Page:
Hurricane Irene originated from a tropical wave that exited from the west coast of Africa on August 15, 2011. On August 24 12:00 UTC, it reached close to the Bahamas and became a Category 3 hurricane on the Saffir-Simpson Hurricane Wind Scale, with a peak intensity of 105 knots and a minimum central pressure of 957 mb (NHCTropicalCycloneReportHurricaneIrene). For the next few days, the hurricane gradually weakened by moving northward in the offshore direction from the east coast of Florida and Georgia. Then, on August 27 12:00 UTC, it made landfall near Cape Lookout, North Carolina, with an intensity of 75 knots and producing Category 1 hurricane-force winds (Figure 1a). Torrential rainfall amounts surpassed 20 inches in some places, while at the same time, storm surge levels reached over 10 feet, and a total of five people died in North Carolina (MiddleAtlanticRiverForecastCenter). Irene then continued north-northeastward along the coast, striking the Mid-Atlantic in Virginia, Delaware, and coastal New Jersey early on August 28. It made its final landfall in Brooklyn, New York, moved over to the northeastern United States, and became extratropical when the center was near the New Hampshire/Vermont border around August 29 00:00 UTC. Irene caused widespread heavy to extreme rainfall across the Mid-Atlantic and Northeast U.S. regions, reaching more than 10 inches total in some locations across the Delaware River Basin (Figure 1b). Interestingly, in the weeks before the arrival of Hurricane Irene, an unusual weather pattern also brought recurrent periods of heavy rainfall (∼4–8 inches) to much of New Jersey, Pennsylvania, Delaware, and northeast Maryland, leading to much higher soil moisture than usual (MiddleAtlanticRiverForecastCenter). The high AMC and heavy rainfall led to destructive river flooding in the Catskills of New York, across New Jersey, and finally in the Delaware River. The river flooding, coastal flooding from the Delaware Bay, and their compounding effect caused estimated damage of $1 billion and 11 deaths in New Jersey (Lixion & Cangialosi, 2011). This environmental and economic damage due to the concurrent coastal and fluvial flooding in the DBR during the hurricane landfall and subsequent fluvial flooding in the Delaware River from the flow accumulation in the watershed led us to select Hurricane Irene (2011) as the focal event for this study and the CF analysis.

Details are in the caption following the image

(a) Movement of Hurricane Irene along the U.S. east coast in 2011. The purple polygon represents the focus area of this study: Delaware River Basin. (b) Multi-sensor (radar and rain gauge) estimates of total precipitation (inches) during the hurricane by NOAA/National Weather Service/Middle Atlantic River Forecast Center. Polyline shows the track; the varying sizes of the points represent the transformation of wind intensity (knots) at every 6-hr interval.

3 Coupled Watershed-Coastal Modeling Approach

The modeling framework consists of two process-based models: DHSVM to simulate watershed hydrological processes and 3D FVCOM to simulate coastal hydrodynamics. The current configuration implements one-way coupling of DHSVM and FVCOM, in which DHSVM passes the reach-scale river boundary conditions to FVCOM at the interface between the DHSVM and FVCOM model boundary. Specifically, river conditions were represented by time series of flow simulations from 162 river reaches. In the following sections, we first describe each model component and then present model evaluation for the Hurricane Irene event.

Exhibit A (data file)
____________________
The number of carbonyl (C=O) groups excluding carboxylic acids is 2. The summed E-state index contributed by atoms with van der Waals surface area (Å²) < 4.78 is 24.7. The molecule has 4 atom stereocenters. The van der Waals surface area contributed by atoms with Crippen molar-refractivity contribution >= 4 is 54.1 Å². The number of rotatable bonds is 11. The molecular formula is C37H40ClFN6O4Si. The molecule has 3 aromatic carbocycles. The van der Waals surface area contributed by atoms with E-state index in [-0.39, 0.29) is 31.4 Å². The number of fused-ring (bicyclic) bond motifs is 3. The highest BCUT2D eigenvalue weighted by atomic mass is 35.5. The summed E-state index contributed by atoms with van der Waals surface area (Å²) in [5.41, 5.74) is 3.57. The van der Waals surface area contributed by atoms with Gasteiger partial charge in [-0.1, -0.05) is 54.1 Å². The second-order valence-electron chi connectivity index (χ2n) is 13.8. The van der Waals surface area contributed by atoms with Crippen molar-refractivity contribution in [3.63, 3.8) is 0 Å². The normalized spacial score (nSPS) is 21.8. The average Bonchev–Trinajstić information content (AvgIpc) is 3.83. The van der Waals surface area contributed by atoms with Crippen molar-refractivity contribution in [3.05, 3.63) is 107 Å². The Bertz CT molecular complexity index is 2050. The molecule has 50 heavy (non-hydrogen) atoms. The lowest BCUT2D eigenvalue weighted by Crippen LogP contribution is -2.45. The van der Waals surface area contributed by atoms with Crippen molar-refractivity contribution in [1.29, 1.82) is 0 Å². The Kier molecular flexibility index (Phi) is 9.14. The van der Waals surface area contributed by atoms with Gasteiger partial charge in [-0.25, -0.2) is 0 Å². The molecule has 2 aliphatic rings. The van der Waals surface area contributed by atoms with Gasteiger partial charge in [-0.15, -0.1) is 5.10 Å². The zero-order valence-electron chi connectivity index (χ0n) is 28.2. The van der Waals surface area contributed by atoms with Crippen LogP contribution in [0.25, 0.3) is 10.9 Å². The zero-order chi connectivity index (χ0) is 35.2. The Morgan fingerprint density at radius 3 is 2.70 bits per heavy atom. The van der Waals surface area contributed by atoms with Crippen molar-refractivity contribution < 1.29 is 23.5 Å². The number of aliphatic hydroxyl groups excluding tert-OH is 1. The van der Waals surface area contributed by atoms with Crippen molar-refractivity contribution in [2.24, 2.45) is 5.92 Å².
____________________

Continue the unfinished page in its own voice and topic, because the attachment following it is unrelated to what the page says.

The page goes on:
3.1 Distributed Hydrology Soil Vegetation Model

DHSVM is a process-based, spatially distributed hydrological model. It simulates key overland and subsurface hydrological processes by solving the full energy and water balance with an explicit representation of climate, soil, and vegetation at the grid level. Core model physics and formulations have been described in detail in a large body of literature (e.g., Perkins et al., 2019; Storck et al., 1998; Sun et al., 2015; Wigmosta et al., 1994; Wigmosta et al., 2002), and only brief descriptions of DHSVM are provided here.

DHSVM represents watershed land surface with rectangular grid cells typically with a spatial resolution of 10–150 m. The model consists of a two-layer canopy model for evapotranspiration, a two-layer snowpack model for snow accumulation and melt, a multi-layer unsaturated soil model that moves infiltrated water vertically through the layers of soil based on Darcy's law, and a saturated subsurface flow routing model using a transient quasi three-dimensional model. Each grid cell exchanges saturated zone water with its eight adjacent grid cells as a function of water table depth, soil properties, and topography. For a given grid cell, the outflow rate of saturated subsurface flow is estimated as a function of the water table slope and the lateral saturated hydraulic conductivity of the soil profile. Excess surface water and intercepted subsurface flow are routed through the stream channel network to the watershed outlet. Meteorological inputs to DHSVM include precipitation, air temperature, wind speed, relative humidity, downward shortwave, and longwave radiation, commonly with a subdaily temporal resolution. As applied in this study, DHSVM was configured for the Delaware River Basin with a 90-m spatial resolution and was run at a 3-hourly timestep. The model was forced by the gridded (∼6 km) CONUS-scale meteorological data set developed by Livneh et al. (2013) after disaggregating the daily records to the 3-hourly interval. The source Livneh data set consists of daily records of precipitation, maximum and minimum air temperature, and wind speed over the period 1950–2013, obtained from about 20,000 National Climatic Data Center Cooperative Observer stations. Due to the general lack of subdaily meteorological observational records at the regional scale, the daily records were disaggregated into subdaily records of each model-required meteorological variable using the Mountain Microclimate Simulation Model (MTCLIM) algorithms (Bohn et al., 2013). MTCLIM has been used very widely to provide disaggregated climate forcing for hydrological modeling across scales (e.g., Barsugli et al., 2020; Sun et al., 2019; Sun et al., 2022). Most variables such as radiation fluxes were derived from empirical relationships, and a uniform precipitation rate was assumed throughout the day. While the omission of diurnal rainfall variations can introduce uncertainty, the effect is not significant for the DHSVM skill at the scale of this analysis, as shown later in DHSVM validation. Finally, reach-scale river discharge time series at the DHSVM-FVCOM interface were passed to FVCOM to provide the river flow boundary condition.